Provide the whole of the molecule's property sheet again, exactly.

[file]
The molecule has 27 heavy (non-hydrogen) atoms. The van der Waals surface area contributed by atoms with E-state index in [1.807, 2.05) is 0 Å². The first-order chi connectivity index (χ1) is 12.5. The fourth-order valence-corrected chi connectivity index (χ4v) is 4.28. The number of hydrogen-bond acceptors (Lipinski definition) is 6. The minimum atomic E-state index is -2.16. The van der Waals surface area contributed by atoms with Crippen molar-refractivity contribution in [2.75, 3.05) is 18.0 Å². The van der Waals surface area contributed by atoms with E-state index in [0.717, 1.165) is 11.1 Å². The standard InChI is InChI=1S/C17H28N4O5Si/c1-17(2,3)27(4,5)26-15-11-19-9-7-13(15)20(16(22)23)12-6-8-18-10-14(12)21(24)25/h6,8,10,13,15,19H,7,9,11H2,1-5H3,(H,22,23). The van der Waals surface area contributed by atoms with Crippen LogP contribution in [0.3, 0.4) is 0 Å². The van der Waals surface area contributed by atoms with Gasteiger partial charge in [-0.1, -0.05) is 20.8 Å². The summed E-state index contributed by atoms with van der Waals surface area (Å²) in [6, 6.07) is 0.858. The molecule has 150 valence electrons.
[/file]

The molecule has 27 heavy (non-hydrogen) atoms. The van der Waals surface area contributed by atoms with E-state index in [1.807, 2.05) is 0 Å². The first-order chi connectivity index (χ1) is 12.5. The fourth-order valence-corrected chi connectivity index (χ4v) is 4.28. The number of hydrogen-bond acceptors (Lipinski definition) is 6. The minimum atomic E-state index is -2.16. The van der Waals surface area contributed by atoms with Crippen molar-refractivity contribution in [2.75, 3.05) is 18.0 Å². The van der Waals surface area contributed by atoms with E-state index in [0.717, 1.165) is 11.1 Å². The standard InChI is InChI=1S/C17H28N4O5Si/c1-17(2,3)27(4,5)26-15-11-19-9-7-13(15)20(16(22)23)12-6-8-18-10-14(12)21(24)25/h6,8,10,13,15,19H,7,9,11H2,1-5H3,(H,22,23). The van der Waals surface area contributed by atoms with Crippen LogP contribution in [0.3, 0.4) is 0 Å². The van der Waals surface area contributed by atoms with Gasteiger partial charge in [-0.1, -0.05) is 20.8 Å². The summed E-state index contributed by atoms with van der Waals surface area (Å²) in [6, 6.07) is 0.858. The molecule has 150 valence electrons.